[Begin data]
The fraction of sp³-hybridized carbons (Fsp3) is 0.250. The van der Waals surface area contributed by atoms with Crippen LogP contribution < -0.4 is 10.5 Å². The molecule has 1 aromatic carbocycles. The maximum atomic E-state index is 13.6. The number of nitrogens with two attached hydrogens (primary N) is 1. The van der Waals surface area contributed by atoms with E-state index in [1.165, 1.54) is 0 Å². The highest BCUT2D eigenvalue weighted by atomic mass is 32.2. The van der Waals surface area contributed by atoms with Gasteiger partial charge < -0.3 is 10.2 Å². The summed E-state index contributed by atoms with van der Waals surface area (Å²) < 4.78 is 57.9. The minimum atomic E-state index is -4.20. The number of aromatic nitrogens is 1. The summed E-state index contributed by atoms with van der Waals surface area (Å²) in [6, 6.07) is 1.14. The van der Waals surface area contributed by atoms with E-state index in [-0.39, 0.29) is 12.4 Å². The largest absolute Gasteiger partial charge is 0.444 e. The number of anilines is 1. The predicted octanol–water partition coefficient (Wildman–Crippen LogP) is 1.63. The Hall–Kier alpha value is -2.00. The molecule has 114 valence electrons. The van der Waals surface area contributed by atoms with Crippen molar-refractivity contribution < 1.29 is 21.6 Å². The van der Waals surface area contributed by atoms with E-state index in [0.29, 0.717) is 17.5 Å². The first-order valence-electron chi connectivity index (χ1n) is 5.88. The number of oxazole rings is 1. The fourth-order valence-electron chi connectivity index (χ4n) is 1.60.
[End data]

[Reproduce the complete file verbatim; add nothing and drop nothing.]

The fraction of sp³-hybridized carbons (Fsp3) is 0.250. The van der Waals surface area contributed by atoms with Crippen LogP contribution < -0.4 is 10.5 Å². The molecule has 1 aromatic carbocycles. The maximum atomic E-state index is 13.6. The number of nitrogens with two attached hydrogens (primary N) is 1. The van der Waals surface area contributed by atoms with E-state index in [1.165, 1.54) is 0 Å². The highest BCUT2D eigenvalue weighted by atomic mass is 32.2. The van der Waals surface area contributed by atoms with Gasteiger partial charge < -0.3 is 10.2 Å². The summed E-state index contributed by atoms with van der Waals surface area (Å²) < 4.78 is 57.9. The minimum atomic E-state index is -4.20. The number of aromatic nitrogens is 1. The summed E-state index contributed by atoms with van der Waals surface area (Å²) in [6, 6.07) is 1.14. The van der Waals surface area contributed by atoms with E-state index in [-0.39, 0.29) is 12.4 Å². The largest absolute Gasteiger partial charge is 0.444 e. The number of anilines is 1. The predicted octanol–water partition coefficient (Wildman–Crippen LogP) is 1.63. The Hall–Kier alpha value is -2.00. The molecule has 114 valence electrons. The van der Waals surface area contributed by atoms with Crippen molar-refractivity contribution < 1.29 is 21.6 Å². The van der Waals surface area contributed by atoms with E-state index in [0.29, 0.717) is 17.5 Å². The first-order valence-electron chi connectivity index (χ1n) is 5.88. The number of oxazole rings is 1. The fourth-order valence-electron chi connectivity index (χ4n) is 1.60.